Decarbonization opportunities and solutions

According to Aqeel Zaidi, supervisor of technology development, EGI is working on several low-carbon natural gas technology solutions to help achieve Canada’s greenhouse gas emissions reduction target by 2050. These initiatives include:

  • Energy efficiency
  • Renewable natural gas (RNG)
  • Power-to-gas hydrogen production
  • Gas heat pumps
  • Hybrid heating
  • Geothermal
  • Distributed energy resources (DER); district energy, combined heat and power (CHP)/micro CHP (mCHP)
  • Carbon capture.

“We are working on these technologies to demonstrate that natural gas could be a cost-effective solution to meet 2030 and 2050 goals for greenhouse gas (GHG) reduction,” Zaidi said.

According to Anna Chittum, renewable resources director at NW Natural, the Oregon Department of Energy (ODOE) looks at the overall potential for RNG development in the state. ODOE found about 48 Bcf of technical potential, which is equivalent to all the residential gas use in the state. “We are currently connecting two wastewater treatment plants and an agricultural waste digester to our system. In addition, we are looking for additional RNG sources. We’re looking at landfill gas, wastewater treatment, dairies, and chicken manure sources. Our aim is to decarbonize as much of our pipeline as we can cost effectively,” she said.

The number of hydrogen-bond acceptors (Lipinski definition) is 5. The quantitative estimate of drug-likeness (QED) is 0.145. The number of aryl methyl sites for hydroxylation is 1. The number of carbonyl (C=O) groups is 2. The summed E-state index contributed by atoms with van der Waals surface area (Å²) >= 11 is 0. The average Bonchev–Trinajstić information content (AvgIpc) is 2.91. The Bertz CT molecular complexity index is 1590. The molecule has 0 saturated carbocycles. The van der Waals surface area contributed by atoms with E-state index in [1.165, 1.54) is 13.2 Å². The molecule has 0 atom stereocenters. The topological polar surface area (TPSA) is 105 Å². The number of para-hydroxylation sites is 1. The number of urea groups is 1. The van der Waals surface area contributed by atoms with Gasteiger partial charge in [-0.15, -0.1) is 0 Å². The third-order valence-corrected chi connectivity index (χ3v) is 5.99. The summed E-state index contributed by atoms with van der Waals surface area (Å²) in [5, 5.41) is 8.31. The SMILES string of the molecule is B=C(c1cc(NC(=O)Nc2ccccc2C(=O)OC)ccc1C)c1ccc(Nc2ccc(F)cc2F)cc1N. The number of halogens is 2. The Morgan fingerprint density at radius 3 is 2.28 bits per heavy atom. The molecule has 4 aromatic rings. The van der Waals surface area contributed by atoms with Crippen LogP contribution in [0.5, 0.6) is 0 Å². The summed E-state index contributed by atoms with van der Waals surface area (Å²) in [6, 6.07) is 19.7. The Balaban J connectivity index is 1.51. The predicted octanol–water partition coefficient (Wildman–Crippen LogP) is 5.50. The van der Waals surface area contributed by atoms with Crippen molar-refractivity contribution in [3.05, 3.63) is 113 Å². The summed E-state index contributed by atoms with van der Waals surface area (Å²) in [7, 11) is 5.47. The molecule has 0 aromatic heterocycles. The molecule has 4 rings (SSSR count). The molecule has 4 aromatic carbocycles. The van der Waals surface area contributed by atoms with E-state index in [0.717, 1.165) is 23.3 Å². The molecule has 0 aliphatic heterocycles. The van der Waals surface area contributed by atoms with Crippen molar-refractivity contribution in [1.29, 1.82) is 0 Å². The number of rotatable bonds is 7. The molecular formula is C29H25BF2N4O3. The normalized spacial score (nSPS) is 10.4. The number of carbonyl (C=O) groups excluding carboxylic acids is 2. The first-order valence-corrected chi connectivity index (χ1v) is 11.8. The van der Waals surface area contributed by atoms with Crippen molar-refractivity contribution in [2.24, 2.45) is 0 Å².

In addition to RNG, power to gas (PtG) also is in the decarbonization mix. Chittum said NW Natural is pursuing a power to gas pilot project in the Eugene, Ore. area. Power to gas uses excess renewable electricity through electrolysis to split water into hydrogen and oxygen, which injects hydrogen into the pipeline directly as hydrogen or potentially pairs it with waste CO2 to make methane and injects that methane into the pipeline.

PtG has the potential to convert renewable electricity resources that can vary considerably from season to season and within a 24-hour period to hydrogen, which can be stored or used in the gas pipeline in ways that can seasonably shift the usage of that energy. “We view the gas pipeline as an excellent ‘battery’ to store some of this abundant, but, at times oversupply of renewable electricity in the region,” said Chittum.

Figure 1: An ICF national study shows renewable natural as technical potential is 88% of current direct use throughput. Courtesy: NW Natural; source: ICF, American Gas Foundation, Dec 2019

Figure 1: An ICF national study shows renewable natural as technical potential is 88% of current direct use throughput. Courtesy: NW Natural; source: ICF, American Gas Foundation, Dec 2019

EGI has built North America’s first utility-scale PtG plant in Toronto; there is a project on the campus of UC Irvine in California; and there is a project at the National Renewable Energy Laboratory (NREL) in Colorado.

There are factors that make PtG attractive as a potential resource for utility customers. One is that the overall capital cost of electrolyzers is coming down. Chittum expects the production costs of hydrogen to continue to fall. The other is if PtG is evaluated on a dollar per ton basis instead of the cost compared to conventional fossil gas. Instead, what is the cost per ton compared to other types of emission reduction strategies? That’s where PtG can begin to get competitive with other types of emission reduction strategies, Chittum said.